An intent to deprive the owner of property, even temporarily, is enough. Even if you borrowed company property for a couple of days, and returned it back in perfect condition, it could still be considered embezzlement if the defendant converted or used the property and intended to deprive the owner of its use, even temporarily.
If embezzlement involves a victim who is elderly or a dependent person, it is considered an aggravating circumstance and could result in enhanced penalties, including more jail time and higher fines.
Defenses to Embezzlement Charges
If you can show just one part of the elements of the offense is not satisfied, you should not be found guilty of the crime. For example, defenses to embezzlement could include showing:
- The defendant did not fraudulently use the property for their own benefits.
- The defendant didn't intend to deprive the owner of use.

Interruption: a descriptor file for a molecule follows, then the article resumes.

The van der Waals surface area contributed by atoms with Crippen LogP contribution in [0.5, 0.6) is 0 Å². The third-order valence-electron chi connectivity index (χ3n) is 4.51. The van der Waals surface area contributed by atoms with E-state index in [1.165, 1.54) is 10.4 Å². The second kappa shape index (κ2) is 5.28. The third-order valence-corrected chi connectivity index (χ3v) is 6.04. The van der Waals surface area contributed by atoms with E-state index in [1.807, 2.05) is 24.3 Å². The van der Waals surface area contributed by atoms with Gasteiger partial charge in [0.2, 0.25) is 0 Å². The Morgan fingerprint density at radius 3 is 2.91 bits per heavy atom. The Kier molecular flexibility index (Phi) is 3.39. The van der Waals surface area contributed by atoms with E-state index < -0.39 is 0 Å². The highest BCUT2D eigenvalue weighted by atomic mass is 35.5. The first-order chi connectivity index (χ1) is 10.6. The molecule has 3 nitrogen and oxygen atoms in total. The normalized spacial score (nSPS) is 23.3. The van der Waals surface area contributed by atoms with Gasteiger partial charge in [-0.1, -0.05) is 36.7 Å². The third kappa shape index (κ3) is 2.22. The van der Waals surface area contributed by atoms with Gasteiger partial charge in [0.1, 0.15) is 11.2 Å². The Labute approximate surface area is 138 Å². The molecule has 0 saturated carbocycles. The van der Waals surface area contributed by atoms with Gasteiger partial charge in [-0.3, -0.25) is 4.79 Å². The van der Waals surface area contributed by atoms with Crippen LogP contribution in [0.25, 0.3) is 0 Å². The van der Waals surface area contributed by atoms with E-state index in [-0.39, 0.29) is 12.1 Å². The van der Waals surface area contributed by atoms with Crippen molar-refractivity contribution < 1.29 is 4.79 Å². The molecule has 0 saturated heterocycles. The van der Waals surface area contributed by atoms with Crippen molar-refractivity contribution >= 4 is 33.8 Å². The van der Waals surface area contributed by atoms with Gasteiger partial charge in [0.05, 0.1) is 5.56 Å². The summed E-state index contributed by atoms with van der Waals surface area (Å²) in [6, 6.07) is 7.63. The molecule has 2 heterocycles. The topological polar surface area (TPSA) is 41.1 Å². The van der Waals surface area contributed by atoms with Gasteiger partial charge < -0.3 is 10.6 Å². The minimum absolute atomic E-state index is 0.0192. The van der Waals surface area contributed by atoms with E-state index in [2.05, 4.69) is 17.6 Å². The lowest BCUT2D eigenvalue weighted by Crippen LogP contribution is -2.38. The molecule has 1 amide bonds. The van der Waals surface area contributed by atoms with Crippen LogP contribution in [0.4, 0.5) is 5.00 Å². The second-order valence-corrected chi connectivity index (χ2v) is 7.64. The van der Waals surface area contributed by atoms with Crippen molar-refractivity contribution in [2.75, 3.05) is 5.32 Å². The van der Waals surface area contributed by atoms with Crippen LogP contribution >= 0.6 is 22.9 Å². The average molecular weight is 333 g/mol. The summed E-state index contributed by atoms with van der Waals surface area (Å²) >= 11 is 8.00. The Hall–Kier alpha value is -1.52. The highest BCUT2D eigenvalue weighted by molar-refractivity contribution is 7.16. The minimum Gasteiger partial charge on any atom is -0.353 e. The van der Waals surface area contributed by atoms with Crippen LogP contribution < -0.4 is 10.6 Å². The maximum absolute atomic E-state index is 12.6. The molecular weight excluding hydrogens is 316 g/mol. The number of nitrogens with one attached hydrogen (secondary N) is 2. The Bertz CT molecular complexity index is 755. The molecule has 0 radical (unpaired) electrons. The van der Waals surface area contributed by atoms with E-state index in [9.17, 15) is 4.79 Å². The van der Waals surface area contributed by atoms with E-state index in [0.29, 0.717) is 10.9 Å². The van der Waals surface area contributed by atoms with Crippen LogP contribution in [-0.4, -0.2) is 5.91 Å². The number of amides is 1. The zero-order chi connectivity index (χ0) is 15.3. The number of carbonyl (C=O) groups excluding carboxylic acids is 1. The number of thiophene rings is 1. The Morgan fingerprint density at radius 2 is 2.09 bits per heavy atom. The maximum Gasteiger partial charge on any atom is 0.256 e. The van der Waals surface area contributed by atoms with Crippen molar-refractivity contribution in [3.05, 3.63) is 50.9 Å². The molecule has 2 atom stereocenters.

- The defendant had a good faith belief to use the property.
If you are accused of embezzlement or if your company is investigating you for possible theft crimes, it is important to contact an attorney as soon as possible. Do not let someone else's company theft be blamed on you. Your supervisor, manager, or other employees may be trying to cover up their theft by placing the suspicion on you.
After a Criminal Fraud Arrest in East Bay California
Don't plead guilty to any criminal charges before you've had a chance to talk to an experienced attorney about your legal options. East Bay attorney Lynn Gorelick has more than 39 years of criminal defense experience and understands the consequences of felony theft crimes. Representing individuals in Oakland, Alameda County, and Contra Costa County, Lynn Gorelick is familiar with the local criminal defense laws, local officers, and the prosecutors involved. Contact East Bay criminal defense lawyer Lynn Gorelick today.